Video: Tale of survival

updated 3/22/2006 8:24:40 AM ET 2006-03-22T13:24:40

A family that disappeared more than two weeks ago after leaving for a short trip in an RV was found alive Tuesday in a remote area of southwestern Oregon.

Two adults were found after they left the RV, which had gotten stuck in snow, to seek help. Hours later, rescuers located the others and they were reunited in Glendale, about 80 miles north of the California border.

“I love you, baby,” Marlo Hill-Stivers told her daughter, Gabrayell, 8, as the reunion was carried live on television.

“I love you too, mommy,” she replied.

Peter Stivers, resting his hands on the shoulders of his 9-year-old son, Sabastyan, said the kids had fun: “They didn’t know we were in trouble.”

The group left Ashland on March 4, along with Stivers’ mother and stepfather, for a trip across the mountains to the coast, which normally takes a couple of hours. A relative reported them missing March 8.

Officials said the six had apparently taken a shortcut, instead of taking a well-traveled route to the coast, and then gotten stranded in up to 4 feet of snow.

“We thought we’d take the scenic route,” Elbert Higginbotham, Stivers’ stepfather, told KGW-TV. “Every time we took a corner, it seemed like we took a wrong corner.”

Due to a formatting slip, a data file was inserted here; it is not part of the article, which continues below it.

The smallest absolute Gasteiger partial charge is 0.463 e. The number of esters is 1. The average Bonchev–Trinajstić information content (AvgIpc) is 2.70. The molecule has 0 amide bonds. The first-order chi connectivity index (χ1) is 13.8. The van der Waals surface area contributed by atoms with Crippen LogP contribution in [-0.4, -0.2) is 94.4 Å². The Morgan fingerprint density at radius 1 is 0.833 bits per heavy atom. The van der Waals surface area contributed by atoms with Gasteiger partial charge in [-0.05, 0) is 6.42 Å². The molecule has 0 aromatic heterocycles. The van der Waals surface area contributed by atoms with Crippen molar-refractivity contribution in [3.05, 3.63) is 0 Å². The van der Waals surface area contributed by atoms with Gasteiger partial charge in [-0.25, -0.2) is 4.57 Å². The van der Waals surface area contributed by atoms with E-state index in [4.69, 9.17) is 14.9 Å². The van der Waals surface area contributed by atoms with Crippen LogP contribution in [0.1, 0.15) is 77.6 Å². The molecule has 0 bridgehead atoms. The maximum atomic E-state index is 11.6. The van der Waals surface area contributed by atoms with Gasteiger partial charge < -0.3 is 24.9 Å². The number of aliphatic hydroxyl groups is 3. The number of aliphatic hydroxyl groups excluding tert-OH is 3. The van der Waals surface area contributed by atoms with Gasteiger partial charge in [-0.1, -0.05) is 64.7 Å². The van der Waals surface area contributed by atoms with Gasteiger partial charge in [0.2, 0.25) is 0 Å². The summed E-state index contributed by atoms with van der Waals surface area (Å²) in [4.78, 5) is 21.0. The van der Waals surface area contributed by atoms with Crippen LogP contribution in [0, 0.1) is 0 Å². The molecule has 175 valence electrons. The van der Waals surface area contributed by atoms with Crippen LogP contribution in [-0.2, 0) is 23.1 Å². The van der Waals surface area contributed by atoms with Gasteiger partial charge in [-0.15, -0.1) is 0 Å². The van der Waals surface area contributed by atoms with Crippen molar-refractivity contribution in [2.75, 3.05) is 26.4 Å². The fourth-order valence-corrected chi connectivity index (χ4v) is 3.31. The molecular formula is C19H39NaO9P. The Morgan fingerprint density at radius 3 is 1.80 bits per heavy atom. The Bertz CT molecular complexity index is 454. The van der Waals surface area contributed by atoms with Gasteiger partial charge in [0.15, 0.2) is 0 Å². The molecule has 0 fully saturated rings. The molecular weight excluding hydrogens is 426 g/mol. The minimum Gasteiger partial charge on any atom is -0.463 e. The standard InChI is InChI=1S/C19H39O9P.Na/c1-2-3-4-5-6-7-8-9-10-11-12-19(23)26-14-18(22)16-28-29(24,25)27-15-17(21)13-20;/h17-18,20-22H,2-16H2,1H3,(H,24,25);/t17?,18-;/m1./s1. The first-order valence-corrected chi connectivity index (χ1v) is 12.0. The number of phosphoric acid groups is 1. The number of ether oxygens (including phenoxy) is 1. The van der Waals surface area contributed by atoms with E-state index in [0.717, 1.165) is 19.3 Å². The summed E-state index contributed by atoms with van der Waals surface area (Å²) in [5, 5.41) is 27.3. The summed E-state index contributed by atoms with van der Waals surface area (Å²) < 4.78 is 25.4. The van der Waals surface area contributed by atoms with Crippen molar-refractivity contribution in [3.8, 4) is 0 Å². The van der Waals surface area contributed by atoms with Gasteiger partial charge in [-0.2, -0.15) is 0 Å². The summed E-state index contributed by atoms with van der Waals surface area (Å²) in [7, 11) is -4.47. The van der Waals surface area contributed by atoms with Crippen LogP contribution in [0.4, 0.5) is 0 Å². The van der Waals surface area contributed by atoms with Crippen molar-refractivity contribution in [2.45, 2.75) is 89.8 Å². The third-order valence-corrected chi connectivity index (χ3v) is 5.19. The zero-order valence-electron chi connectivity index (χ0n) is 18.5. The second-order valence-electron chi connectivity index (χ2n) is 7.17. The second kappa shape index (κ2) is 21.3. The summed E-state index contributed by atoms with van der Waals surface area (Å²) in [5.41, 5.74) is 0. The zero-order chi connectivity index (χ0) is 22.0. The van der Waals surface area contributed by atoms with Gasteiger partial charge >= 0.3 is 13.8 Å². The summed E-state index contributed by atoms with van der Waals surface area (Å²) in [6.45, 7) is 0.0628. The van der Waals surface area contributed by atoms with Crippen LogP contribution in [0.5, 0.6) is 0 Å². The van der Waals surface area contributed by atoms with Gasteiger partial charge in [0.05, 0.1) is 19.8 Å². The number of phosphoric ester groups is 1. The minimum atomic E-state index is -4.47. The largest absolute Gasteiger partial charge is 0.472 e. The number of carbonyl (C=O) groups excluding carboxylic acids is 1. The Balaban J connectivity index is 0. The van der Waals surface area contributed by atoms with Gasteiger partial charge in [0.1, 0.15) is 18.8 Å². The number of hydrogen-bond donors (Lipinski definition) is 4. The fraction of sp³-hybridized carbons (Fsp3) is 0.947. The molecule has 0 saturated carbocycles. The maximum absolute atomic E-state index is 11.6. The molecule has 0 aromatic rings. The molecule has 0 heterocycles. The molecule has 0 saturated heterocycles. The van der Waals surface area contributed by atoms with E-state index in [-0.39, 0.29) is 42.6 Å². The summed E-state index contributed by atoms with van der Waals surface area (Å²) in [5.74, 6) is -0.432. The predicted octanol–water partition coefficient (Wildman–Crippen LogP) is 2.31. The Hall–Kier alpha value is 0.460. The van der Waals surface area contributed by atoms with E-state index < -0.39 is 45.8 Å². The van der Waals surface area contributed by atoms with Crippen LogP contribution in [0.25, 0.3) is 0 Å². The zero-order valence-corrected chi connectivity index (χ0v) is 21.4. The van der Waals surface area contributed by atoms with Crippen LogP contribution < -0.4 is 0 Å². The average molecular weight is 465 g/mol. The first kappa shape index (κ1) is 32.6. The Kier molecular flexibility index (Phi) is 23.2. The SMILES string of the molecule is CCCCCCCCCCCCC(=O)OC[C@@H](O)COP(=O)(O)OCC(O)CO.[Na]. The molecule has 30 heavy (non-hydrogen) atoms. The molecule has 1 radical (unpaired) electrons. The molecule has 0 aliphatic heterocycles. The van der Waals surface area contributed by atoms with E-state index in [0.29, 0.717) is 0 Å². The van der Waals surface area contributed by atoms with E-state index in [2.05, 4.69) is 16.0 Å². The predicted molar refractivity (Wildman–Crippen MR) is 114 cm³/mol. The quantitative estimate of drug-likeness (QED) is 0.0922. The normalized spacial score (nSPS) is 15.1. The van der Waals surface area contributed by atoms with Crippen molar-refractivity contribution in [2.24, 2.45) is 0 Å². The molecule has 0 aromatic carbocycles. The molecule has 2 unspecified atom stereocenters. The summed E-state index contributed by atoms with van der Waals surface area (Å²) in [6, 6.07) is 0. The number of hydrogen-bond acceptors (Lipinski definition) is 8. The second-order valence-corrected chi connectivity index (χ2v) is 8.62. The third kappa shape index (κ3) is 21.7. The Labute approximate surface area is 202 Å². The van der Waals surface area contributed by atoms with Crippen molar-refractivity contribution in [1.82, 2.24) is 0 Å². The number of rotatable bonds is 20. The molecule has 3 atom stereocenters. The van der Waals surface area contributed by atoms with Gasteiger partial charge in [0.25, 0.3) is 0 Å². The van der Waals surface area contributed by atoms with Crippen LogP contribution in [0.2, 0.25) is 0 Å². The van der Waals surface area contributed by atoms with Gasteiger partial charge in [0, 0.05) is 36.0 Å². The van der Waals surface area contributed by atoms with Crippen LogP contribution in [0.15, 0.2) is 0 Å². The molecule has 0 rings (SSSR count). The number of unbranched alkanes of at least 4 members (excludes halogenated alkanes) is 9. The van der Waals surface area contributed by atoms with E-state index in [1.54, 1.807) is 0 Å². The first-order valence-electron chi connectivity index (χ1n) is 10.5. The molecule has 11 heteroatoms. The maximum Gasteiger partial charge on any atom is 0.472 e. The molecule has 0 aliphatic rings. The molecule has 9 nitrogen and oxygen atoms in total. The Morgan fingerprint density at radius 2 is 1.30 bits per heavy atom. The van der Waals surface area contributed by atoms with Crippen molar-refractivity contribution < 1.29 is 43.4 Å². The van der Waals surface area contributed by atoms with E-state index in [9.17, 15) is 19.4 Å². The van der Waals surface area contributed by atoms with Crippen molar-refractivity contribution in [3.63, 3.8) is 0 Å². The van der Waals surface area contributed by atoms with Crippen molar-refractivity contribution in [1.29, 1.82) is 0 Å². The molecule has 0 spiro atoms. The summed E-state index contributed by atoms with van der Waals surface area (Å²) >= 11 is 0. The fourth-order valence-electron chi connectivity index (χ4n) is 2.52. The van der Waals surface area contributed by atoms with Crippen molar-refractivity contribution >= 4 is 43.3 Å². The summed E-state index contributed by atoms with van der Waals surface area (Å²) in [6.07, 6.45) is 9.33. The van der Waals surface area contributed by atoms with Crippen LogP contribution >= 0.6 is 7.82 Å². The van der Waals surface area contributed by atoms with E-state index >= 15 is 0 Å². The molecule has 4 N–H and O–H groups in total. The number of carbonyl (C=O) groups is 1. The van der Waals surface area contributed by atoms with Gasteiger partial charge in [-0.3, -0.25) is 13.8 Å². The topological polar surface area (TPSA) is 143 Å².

At one point, the RV slid off the road and got stuck. The family tried unsuccessfully to dig the vehicle out by hand, he said.

Snow, freeze-dried food
They sustained themselves on snow and dehydrated food they had loaded up for the trip, he said, and had enough propane to keep the RV heated.

“I’m so proud of my family. They stuck together. They didn’t lose it,” Higginbotham said.

Stivers, 29, and his wife, 31, decided Monday morning to go seek help — leaving with a tent, wool blankets, tuna and honey, Higginbotham said. On Tuesday morning, workers from the U.S. Bureau of Land Management found them.

Rescue workers in a helicopter later made contact with the other four, said Sgt. David Marshall, spokesman for the Douglas County Sheriff’s Department. A snow machine was sent to pick them up.

After the family was reported missing, rescue teams from Oregon and California scoured the two closest routes from Ashland to the coast.

But police didn’t know exactly where they had been heading, and they eventually called off the search when there were no leads.

At the time, police said family members did not answer calls to their cell phones, and the bank accounts of all four adults had not been touched since March 4.

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